Biloxi Blues runs through Feb. 4, with performances at 8 p.m. Fridays and Saturdays and Sunday matinees at 2 p.m. Tickets are $20 for adults and $10 for students, with special prices for groups of ten or more. The audience was packed on opening night and there were also  sizable crowds for the Saturday evening and Sunday matinee of the opening week.  For reservations, call the theater at 410-556-6003 or visit the theater website.

Photo Credits: Steve Atkinson and Jane Jewell

Biloxi Blues second side of reversible, rolling set.         Photo credit: Jane Jewell

 

&nbs

The Legacy of Fireworks at Washington College Transitions to Sculpture

An artist’s rendering of “Radiant Echo,” the light sculpture to be installed  at Washington College as seen from the green

Former Washington College President Joseph McLain is remembered for many things – but his most enduring legacy may well be the tradition of fireworks displays at the college.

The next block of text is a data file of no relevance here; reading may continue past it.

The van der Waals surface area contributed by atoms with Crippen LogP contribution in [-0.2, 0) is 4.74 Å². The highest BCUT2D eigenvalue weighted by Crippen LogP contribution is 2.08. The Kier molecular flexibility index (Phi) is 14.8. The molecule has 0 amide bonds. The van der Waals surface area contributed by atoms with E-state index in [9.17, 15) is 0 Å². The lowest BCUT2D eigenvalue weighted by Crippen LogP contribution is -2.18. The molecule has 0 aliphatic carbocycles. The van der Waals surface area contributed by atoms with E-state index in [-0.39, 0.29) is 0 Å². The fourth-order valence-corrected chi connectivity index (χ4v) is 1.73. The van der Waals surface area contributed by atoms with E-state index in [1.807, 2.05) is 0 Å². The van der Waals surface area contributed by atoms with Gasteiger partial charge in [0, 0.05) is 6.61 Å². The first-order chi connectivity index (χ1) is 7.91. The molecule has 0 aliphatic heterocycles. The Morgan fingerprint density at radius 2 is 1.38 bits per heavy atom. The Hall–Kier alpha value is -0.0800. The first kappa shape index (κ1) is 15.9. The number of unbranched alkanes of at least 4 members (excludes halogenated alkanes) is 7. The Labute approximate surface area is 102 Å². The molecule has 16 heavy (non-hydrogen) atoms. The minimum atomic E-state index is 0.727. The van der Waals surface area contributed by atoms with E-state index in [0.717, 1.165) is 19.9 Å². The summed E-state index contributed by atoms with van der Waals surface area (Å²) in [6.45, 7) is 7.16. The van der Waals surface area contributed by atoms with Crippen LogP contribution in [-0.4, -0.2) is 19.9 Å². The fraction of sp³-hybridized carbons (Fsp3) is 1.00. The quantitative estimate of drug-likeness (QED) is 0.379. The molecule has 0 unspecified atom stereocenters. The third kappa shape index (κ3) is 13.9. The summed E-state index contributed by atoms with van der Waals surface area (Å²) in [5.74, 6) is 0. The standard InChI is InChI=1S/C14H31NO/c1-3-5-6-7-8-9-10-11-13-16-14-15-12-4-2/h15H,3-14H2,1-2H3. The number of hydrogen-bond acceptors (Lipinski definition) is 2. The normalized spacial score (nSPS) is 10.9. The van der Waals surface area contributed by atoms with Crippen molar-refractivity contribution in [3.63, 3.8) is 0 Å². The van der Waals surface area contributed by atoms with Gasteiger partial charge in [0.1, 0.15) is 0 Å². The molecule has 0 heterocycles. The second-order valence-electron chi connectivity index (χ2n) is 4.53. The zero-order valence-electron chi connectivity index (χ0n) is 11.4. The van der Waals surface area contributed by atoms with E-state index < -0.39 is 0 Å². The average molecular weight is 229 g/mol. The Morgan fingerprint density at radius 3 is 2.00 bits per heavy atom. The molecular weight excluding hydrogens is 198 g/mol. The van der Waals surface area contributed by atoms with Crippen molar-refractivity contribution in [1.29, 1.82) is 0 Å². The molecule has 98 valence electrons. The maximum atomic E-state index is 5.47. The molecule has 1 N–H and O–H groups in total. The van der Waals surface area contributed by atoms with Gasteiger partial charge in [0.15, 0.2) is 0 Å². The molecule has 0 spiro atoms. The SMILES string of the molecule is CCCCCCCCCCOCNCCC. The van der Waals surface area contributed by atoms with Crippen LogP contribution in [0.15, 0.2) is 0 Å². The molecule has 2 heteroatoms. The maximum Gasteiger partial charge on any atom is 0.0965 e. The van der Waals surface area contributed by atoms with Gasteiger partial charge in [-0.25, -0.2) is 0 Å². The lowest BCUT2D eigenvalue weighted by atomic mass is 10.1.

Joseph McLain shares a laugh with students

McLain, a chemistry professor with a lifelong interest in pyrotechnics, attended Washington College as an undergraduate. After college, he served in the World War II chemical corps, working on such projects as an improved hand grenade fuse and underwater cutting torches. After the war, he earned his Ph.D. in chemistry at Johns Hopkins, then returned to Washington College to teach. Over the course of his career, he made the college a center for the study of fireworks, both in the academic community and in the commercial fireworks industry. His work focused, among other things, on improving fireworks ignition systems so as to avoid timing errors, which can be dangerous as well as spoiling the artistic effect of a display. He became the 22nd president of the college in 1973 and served until his death in 1981 — the only alumnus ever to fill the position. McLain was also responsible for establishing the annual Fourth of July fireworks show in Chestertown, which he staged on the Washington College campus.

John Conkling

In 1969, McLain hired one of his former students – John Conkling, also a Hopkins Ph.D. – to join the chemistry faculty at the college. McLain steered Conkling toward the study of pyrotechnics, which resulted in the first federal safety standards for fireworks, jointly created by the two and enacted in 1976 by the U.S. Consumer Products Safety Commission. In 1985, Conkling resigned his full-time teaching position to become Executive Director of the APA – a position he held until 1998. He continued to teach adjunct courses without taking a salary, and hosted the annual Summer Pyrotechnics Seminars at Washington College.